Trump announces tariffs on Mexico starting June 10 if it doesn’t slow flow of migrants

Posted at 6:22 PM, May 30, 2019
and last updated 2019-05-30 22:06:26-04

President Donald Trump threatened on Thursday to impose new tariffs on Mexico if the country does not step up its enforcement actions.

Trump said in a White House statement that the first round of tariffs would begin on June 10 at 5% “on all goods imported from Mexico.”

The statement said Trump would carry out his threat under authority from the International Emergency Economic Powers Act and that he would lift tariffs only “if the illegal migration crisis is alleviated through effective actions taken by Mexico.”

The statement warned further that if Mexico did not act as Trump demanded, tariffs would go up to 10% by July, 15% by August, 20% by September and reach a permanent level of 25% by October.

Tariffs are paid by importers, not by exporting countries. If the tariffs go into effect those companies will have to decide whether to eat the cost or pass them on to American consumers.

According to the Office of the US Trade Representative, US imports of goods from Mexico totaled $346.5 billion in 2018. That includes cars and machinery as well as agricultural products.

The President preceded the statement with a pair of tweets promising that the rising tariffs would stay in place until immigration flows are cut off.

“On June 10th, the United States will impose a 5% Tariff on all goods coming into our Country from Mexico, until such time as illegal migrants coming through Mexico, and into our Country, STOP,” Trump tweeted.

Acting White House chief of staff Mick Mulvaney told reporters Thursday that the administration “did not set a specific percentage or specific number” for its threshold to remove tariffs.

The White House did not reach out to congressional Democrats about the new tariffs, he added.

When pressed on the required threshold to remove the tariffs, Mulvaney said that the administration “did not set a specific percentage or specific number.”

“We are going to judge success here by the number of people crossing the border and that number needs to start coming down immediately in a significant and substantial number,” he went on. “So we’re going to take this and look at it on a day to day and week to week basis.”

Federal law allows the use of tariffs by the president to deal with “any unusual and extraordinary threat” which deals with the “national security, foreign policy or economy of the United States,” but the new measures on Mexico will likely face swift legal challenges.

Mulvaney added that White House lawyers were able to walk through several Republican senators’ concerns “to get them more comfortable” with the decision, but declined to name specific lawmakers.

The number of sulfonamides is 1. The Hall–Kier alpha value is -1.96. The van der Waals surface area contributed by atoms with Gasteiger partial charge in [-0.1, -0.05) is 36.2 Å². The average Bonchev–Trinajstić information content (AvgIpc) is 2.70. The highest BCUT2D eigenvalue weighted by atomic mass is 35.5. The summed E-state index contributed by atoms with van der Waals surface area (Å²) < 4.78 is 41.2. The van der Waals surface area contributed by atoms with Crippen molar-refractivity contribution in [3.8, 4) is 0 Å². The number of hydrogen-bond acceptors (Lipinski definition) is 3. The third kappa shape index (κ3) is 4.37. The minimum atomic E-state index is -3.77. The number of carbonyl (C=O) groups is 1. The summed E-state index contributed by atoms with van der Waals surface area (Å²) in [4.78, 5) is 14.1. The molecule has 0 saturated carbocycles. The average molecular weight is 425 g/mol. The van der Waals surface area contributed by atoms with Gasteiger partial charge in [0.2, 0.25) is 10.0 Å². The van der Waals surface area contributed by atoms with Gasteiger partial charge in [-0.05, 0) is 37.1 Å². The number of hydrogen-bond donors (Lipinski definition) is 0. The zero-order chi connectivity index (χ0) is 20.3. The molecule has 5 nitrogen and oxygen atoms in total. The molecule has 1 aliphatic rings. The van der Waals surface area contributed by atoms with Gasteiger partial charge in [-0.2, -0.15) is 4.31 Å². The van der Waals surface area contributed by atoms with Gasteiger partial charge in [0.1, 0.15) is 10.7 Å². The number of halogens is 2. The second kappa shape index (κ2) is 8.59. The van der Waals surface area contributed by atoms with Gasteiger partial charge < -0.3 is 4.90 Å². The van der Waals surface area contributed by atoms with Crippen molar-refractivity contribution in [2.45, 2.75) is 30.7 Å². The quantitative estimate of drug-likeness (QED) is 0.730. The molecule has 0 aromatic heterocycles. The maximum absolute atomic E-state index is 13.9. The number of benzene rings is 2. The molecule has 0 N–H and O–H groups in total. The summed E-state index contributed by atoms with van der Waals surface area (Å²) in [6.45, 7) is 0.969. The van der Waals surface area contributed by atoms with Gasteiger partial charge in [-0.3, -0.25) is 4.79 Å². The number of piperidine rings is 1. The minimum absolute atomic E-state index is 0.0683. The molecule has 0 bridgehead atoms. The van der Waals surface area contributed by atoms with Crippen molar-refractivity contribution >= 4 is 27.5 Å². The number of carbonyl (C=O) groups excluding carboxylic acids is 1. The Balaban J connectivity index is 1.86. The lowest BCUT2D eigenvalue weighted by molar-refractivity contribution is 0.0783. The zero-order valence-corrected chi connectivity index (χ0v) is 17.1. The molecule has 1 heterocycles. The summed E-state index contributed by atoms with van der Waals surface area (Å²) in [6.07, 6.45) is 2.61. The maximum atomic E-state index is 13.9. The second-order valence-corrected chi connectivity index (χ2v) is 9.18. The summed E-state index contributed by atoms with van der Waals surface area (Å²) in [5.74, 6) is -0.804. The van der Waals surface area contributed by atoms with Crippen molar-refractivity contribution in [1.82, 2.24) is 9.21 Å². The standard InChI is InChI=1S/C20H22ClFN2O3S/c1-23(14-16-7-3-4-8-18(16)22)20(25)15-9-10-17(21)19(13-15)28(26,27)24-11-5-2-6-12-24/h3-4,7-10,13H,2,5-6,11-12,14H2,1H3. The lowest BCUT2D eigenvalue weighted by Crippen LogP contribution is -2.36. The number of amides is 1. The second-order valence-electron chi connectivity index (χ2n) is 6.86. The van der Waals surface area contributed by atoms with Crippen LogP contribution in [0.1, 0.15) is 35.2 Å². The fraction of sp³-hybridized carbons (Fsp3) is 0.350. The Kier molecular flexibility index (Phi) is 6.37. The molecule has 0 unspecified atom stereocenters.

The White House did not reach out to congressional Democrats about the new tariffs, he added.

The announcement and tweets came on Thursday evening, which earlier Trump had teased to reporters as a “big league” announcement on immigration. The news was first reported by The Washington Post.

“We are going to do something very dramatic on the border because people are coming into our country,” the President told reporters as he left the White House on Thursday morning.

Trump has threatened Mexico with tariffs in the past as he has grown frustrated with the flow of Central American migrants to the southern US border. He last made this threat in April amid another threat to close the border with Mexico. After walking back that threat, he suggested that tariffs would be a more effective means to pressure Mexico to do more.

Kevin McAleenan, the acting Secretary of Homeland Security, told reporters Thursday that the number of migrants crossing the border has increased consistently, thanks to a surge from Central America.

“The month of May is on pace to be the highest month in crossings in over 12 years and will significantly surpass the record 109,000 in April,” he said.

“Before we close the border we’ll put the tariffs on the cars,” Trump told reporters. “I don’t think we’ll ever have to close the border, because the penalty of tariffs on cars coming into the United States from Mexico at 25% will be massive.”

There is growing frustration with Mexico in the administration. US officials are not seeing a corresponding decrease in apprehensions at the US border with Mexico as a result of the country’s enforcement actions at its own southern border.

If Trump makes good on a tariff threat against Mexico, it is not clear how that would affect the United States-Mexico-Canada trade deal, which the administration is pushing Congress to ratify.

The Trump administration also recently released the principles of an immigration bill that would tighten asylum criteria and shift to a merit-based immigration system. But that plan has little chance on Capitol Hill and has been dismissed by even Republican lawmakers as more of a statement of principles than legislation intended to become law.

Trump continues to be frustrated by the difficulty of changing immigration law through Congress and with the asylum process, which he has complained is rife with fraud.